The power of positive reinforcement

Welcome to in:FLUX – Insights for a changing world.

In this edition, we explore the effects of negative vs positive reinforcement and how positive emotions can influence behavioural change for the better.

The effectiveness of negative vs positive emotional appeals in social marketing is a topic of debate.

Whilst fear marketing in particular has been used for many decades to encourage the message that if you don’t do something (such as buy, vote, learn, support), then a particular dire consequence will occur, many researchers argue they do more harm than good. Ethical concerns surrounding the use of negative emotional appeals include maladaptive responses such as heightened anxiety, health impacts and an increased social inequity between those who are targeted in the ads, such as heavy smokers, and those who are not. Negative emotions in social marketing have been used with varying degrees of success, particularly as they can draw attention away from the message and evoke defence mechanisms in viewers. 

When we fear a problem we run from it. But when we are not afraid, we are able to face the problem and overcome it.”

Sustaining behavioural change

While negative appeals are regarded as effective in some instances, alternatives are also suggested such as positive reinforcement appeals or the use of humour. Suggestions have been made that positive appeals are generally more engaging than loss-framed or negative appeals. When it comes to not only making but sustaining behavioural changes, it is also found that positive emotions such as hope, love and excitement are a key driver for sustaining pro-social behaviour.

These principles can be applied to all facets of human behaviour including workplace safety, dangerous driving or binge drinking. More recently, we can see the effects of positive and negative change campaigns in regards to COVID-19.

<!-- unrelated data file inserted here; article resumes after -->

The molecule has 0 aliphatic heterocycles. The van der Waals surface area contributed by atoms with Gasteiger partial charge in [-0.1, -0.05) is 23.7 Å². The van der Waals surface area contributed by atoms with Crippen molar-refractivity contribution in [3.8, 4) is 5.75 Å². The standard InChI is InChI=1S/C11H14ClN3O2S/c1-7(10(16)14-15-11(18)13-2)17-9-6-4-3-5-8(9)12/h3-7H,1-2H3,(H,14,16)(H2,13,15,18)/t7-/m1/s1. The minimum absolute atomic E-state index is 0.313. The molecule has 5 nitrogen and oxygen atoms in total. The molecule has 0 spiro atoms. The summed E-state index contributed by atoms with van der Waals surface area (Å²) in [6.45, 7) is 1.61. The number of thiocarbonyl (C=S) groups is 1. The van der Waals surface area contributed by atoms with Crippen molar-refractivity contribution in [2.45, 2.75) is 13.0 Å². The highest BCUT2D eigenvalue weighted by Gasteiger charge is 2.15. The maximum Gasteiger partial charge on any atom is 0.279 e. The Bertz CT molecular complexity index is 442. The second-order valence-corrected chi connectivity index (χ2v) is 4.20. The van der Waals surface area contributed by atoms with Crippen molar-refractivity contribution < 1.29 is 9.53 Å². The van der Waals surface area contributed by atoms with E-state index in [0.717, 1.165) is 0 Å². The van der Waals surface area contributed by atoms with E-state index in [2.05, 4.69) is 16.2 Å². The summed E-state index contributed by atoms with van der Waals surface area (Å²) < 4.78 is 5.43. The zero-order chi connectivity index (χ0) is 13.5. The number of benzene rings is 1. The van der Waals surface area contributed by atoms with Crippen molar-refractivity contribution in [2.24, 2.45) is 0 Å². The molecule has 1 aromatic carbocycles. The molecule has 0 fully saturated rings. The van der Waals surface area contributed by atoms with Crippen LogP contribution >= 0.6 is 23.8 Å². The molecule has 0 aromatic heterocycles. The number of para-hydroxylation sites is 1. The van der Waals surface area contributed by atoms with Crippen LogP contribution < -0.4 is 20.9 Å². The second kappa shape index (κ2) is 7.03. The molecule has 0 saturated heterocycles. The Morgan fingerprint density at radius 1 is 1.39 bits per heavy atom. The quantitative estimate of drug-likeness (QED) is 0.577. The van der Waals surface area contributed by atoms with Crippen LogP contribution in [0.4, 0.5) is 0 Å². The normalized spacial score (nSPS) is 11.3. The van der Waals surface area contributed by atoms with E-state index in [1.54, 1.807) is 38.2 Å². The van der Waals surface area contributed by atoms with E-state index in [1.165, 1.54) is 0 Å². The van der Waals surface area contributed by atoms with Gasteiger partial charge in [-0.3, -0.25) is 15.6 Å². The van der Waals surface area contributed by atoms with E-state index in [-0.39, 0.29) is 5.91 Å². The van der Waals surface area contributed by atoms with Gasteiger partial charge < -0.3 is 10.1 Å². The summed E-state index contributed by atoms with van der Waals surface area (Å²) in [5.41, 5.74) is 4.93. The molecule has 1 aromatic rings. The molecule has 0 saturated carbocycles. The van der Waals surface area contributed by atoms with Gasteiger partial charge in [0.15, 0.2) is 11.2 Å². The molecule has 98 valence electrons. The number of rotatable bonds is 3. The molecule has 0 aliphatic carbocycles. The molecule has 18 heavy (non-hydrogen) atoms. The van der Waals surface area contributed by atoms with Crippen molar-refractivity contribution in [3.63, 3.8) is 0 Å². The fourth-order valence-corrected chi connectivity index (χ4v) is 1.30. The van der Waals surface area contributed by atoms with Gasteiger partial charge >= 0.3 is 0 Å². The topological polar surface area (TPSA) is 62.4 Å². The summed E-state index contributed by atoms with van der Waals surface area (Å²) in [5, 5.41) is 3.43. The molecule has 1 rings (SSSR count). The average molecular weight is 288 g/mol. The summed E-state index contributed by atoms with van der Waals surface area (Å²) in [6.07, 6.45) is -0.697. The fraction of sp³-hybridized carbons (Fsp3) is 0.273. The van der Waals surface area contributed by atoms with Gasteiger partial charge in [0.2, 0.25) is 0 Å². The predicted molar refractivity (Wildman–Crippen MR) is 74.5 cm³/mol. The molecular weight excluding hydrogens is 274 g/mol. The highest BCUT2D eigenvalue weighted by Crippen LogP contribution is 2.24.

Here in Australia, fear has been used frequently as a behavioural drive, with dark messaging and visuals – “It can happen to anyone”.

In New Zealand, however, a positive, joyful and almost humorous approach has been used to put a positive spin on the pandemic, encouraging people to “do it for each other” and focusing on what life can look like post-COVID. In cases where fear may make viewers run from the problem, positive reinforcement empowers people to face the problem and solve it. 

Behavioural change brand campaigns

At The Brand Pool we have extensive experience in behaviour change campaigns, particularly for Government bodies, and as a result have a number of key insights to offer when creating effective campaigns. Our managing director, Lynn Poole has more than 20 years’ experience in strategy for behaviour change campaigns and has led over 90 multi-channel education campaigns for the NSW Government in just about every category. 

Lynn was recently published in a book with Linda Brennan, Professor of Advertising, School of Media and Communication, RMIT University, Australia. Linda’s research interests are social and government marketing and especially the influence of marketing communications and advertising on behaviour.

The publication, ‘Social Marketing and Advertising in the Age of Social Media’ provides much-needed insight into current social marketing and advertising practices. The authors offer a framework for social marketing, before exploring the mechanics of social media and present marketing strategy. Chapters cover the use of both positive and negative emotions in social marketing and advertising, and explore the ethical challenges associated with the practice in the age of social media. 

Insight gained from the book, as well as our own experiences and research have helped shape our approach to behavioural change campaigns and have had an impact on several recent projects and pitches for The Brand Pool.

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